(Editor's note: University of Montana media release)
MISSOULA -- The newest Lady Griz has never been to Montana. The closest she has been to the state was over her phone on a Sunday morning earlier this month when head coach Mike Petrino guided her around campus on a personal virtual tour.
Her recruitment is a product of the times.
“I walked her and her family around our facilities, and we sent her all sorts of information on Missoula and the university,” said Petrino. “That’s how you have to do it right now.”
But it was a more old-fashioned approach that sealed the deal for Hannah Thurmon, who played her first two years of college basketball at Three Rivers College in Poplar Bluff, Mo., not far from her hometown of Dexter. She accepted a scholarship offer this week.
“The thing that stood out most was that all the coaches reached out,” she said. “They all wanted that connection and relationship with me. I decided that if you fall in love with a place doing it that way, you’re going to love it even more in person.”
The versatile, six-foot-one wing player will be a junior for Montana next winter and be eligible to play immediately thanks to the work put in by not just Petrino but assistant coaches Jordan Sullivan, Nate Covill and Jace Henderson.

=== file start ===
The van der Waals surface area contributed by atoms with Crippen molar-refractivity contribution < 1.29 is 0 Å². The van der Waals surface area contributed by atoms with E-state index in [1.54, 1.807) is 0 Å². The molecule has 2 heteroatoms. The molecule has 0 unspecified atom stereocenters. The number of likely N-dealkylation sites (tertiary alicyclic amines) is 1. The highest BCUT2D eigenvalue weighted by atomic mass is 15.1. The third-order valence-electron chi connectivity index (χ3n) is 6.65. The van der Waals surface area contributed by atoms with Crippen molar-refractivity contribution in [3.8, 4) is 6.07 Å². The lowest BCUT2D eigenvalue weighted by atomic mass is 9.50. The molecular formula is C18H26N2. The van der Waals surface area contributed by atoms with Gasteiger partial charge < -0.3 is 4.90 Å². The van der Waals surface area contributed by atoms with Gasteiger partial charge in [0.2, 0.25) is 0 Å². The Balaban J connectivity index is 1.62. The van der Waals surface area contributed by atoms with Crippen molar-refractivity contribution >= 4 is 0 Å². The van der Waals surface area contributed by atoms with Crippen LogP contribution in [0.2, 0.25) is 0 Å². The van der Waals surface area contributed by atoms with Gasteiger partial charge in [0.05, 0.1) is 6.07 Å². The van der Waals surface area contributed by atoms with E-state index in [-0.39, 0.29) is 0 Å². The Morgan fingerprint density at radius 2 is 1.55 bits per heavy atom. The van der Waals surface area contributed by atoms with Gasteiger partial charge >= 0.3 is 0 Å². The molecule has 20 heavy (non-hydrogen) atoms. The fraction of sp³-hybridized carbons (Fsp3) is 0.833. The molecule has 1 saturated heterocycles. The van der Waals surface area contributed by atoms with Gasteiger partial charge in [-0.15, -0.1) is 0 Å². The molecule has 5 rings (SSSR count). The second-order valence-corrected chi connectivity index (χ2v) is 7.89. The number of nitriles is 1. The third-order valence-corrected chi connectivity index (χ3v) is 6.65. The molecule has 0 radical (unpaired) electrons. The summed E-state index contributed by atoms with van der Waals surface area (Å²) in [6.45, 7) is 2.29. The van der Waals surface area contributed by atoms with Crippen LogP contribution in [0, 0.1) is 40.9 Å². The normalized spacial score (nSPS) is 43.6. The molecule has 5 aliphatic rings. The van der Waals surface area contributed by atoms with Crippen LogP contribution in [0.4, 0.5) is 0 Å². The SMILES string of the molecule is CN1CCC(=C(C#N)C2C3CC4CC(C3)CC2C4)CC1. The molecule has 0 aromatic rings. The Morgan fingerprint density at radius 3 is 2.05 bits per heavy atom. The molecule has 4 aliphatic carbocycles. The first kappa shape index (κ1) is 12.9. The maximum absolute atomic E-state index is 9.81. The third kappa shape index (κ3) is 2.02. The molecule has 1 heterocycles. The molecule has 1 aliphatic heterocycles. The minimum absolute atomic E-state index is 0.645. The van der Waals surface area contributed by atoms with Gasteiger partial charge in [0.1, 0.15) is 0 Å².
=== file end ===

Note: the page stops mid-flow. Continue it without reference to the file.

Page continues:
“It’s a huge credit to our entire staff. It was a group effort,” said Petrino. “We all had one-on-one conversations with her and we had multiple group FaceTime conversations with her.”
The final one will stick with Montana’s coaches for a while, given how high it ranks on the goosebump scale.
Thurmon asked for one more FaceTime conversation with the entire staff. She still had some lingering questions that needed to be addressed. Or so she claimed.
“We set it up for a Wednesday night. When they got on, the entire family was wearing Montana sweatshirts,” said Petrino.
“She said, ‘I don’t have any questions. I just wanted to tell you I’m coming to Montana.’ It was awesome. It was a fun way to hear some great news. We’re excited about her.”
Jeff Walk knows what Montana is getting. Thirty-two years ago he was in his first year as a basketball coach at Twin Rivers High in Broseley, not far from Poplar Bluff and Dexter in the southeast corner of Missouri.
A freshman on his first team: Matt Thurmon, who would go on to play at Culver-Stockton College, also in Missouri.
Walk coached his final game before retiring last winter, in late February. After coaching 20 years at Twin Rivers, he spent the last 12 at Three Rivers. On his final team: Matt’s daughter Hannah.
“So I started with her dad and finished with his daughter. That doesn’t happen very often,” he said.
“He could flat-out play, and she has a lot of his characteristics. Pass the ball, shoot the ball. She can’t dunk like he could, but other than that.
“Montana is getting a great kid. I know you know she can play, but off the court she is just awesome. I’ve retired, but if I was still there, I’d like to have her back another five or six years.”
Every college athlete has a story of what it took to get there. Every Division I athlete who took a less-direct route, like Thurmon and her stopover at Three Rivers, usually has one with more twists and turns.